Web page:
Predicting Rogue Waves
Researchers have used satellite data to create a map showing where massive waves are likely to appear; they hope to use it to save lives.
Scientists from the German Space Agency say they have mapped incidents of extremely large waves, known as rogue waves, using synthetic aperture radar (SAR) satellite data, and will soon publish a massive wave atlas for the first time. Such waves can mysteriously surge 100 feet (or about the height of a 12-story building) and sink massive cargo ships in their wake.
The scientific community has been slow to validate the existence of rogue waves, which are loosely defined as having an individual crest height that is more than twice the average height of surrounding waves. Besides sailors’ eyewitness accounts and discernible ship damage, evidence of abnormally large waves, which are extremely rare, has been limited to only a few rare photos, ocean oil-platform readings, and very occasional buoy data readings.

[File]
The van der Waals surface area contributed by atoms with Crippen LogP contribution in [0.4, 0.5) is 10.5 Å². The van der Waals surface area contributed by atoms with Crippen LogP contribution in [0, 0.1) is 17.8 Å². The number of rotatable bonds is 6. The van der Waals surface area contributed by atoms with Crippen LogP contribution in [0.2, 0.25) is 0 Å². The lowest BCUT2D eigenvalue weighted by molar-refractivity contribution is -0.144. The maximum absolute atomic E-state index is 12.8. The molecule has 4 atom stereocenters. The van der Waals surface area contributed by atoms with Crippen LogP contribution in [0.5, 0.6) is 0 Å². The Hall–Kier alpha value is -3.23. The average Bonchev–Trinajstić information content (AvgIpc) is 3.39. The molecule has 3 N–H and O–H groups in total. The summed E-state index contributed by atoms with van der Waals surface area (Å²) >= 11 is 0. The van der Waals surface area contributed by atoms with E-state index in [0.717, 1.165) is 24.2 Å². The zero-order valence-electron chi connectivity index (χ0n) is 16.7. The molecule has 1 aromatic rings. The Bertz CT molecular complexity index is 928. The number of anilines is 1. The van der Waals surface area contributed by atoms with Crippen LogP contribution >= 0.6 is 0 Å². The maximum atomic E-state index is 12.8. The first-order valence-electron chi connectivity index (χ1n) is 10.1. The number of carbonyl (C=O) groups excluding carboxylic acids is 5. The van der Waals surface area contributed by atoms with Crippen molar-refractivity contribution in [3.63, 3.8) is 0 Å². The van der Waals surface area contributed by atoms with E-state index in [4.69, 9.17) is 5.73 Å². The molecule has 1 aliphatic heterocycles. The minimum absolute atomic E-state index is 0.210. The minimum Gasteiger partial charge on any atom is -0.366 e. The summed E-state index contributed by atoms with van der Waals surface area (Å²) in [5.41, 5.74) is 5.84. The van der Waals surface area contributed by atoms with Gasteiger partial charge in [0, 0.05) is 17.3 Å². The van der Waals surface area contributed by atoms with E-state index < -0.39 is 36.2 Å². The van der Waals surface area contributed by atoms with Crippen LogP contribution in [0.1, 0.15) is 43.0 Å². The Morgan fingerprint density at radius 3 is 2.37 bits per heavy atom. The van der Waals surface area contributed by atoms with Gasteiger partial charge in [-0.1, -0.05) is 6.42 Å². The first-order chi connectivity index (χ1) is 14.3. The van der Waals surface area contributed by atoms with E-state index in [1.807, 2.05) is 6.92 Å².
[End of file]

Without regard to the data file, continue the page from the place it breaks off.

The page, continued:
Difficulties in detecting the phenomenon are posed by the limited areas that traditional wave-height-measuring systems cover. There are a relatively small number of buoys or oil platforms collecting such data, and they are rarely deployed in remote oceans and seas where rogue waves are thought to be more likely to appear. During the very rare circumstances when high waves do surge against buoys or oil platforms, wave-height sensors are often damaged. Buoys that can withstand the impact without being destroyed are often incapable of measuring freak waves that are twice the average crest heights. Measurements of rogue waves, instead, are often indicated as mistaken readings.
Now, with two years of data from European Space Agency (ESA) satellites in tow, German Space Agency scientists say they are able to offer a rogue-wave map by taking advantage of the satellites’ global coverage. The researchers used data from two ESA satellites that orbited the earth 12 times a day and took SAR images every 200 kilometers for two years. SAR is a remote sensing radar system with which images are created by tracking how emitted radio waves bounce off the earth’s surface.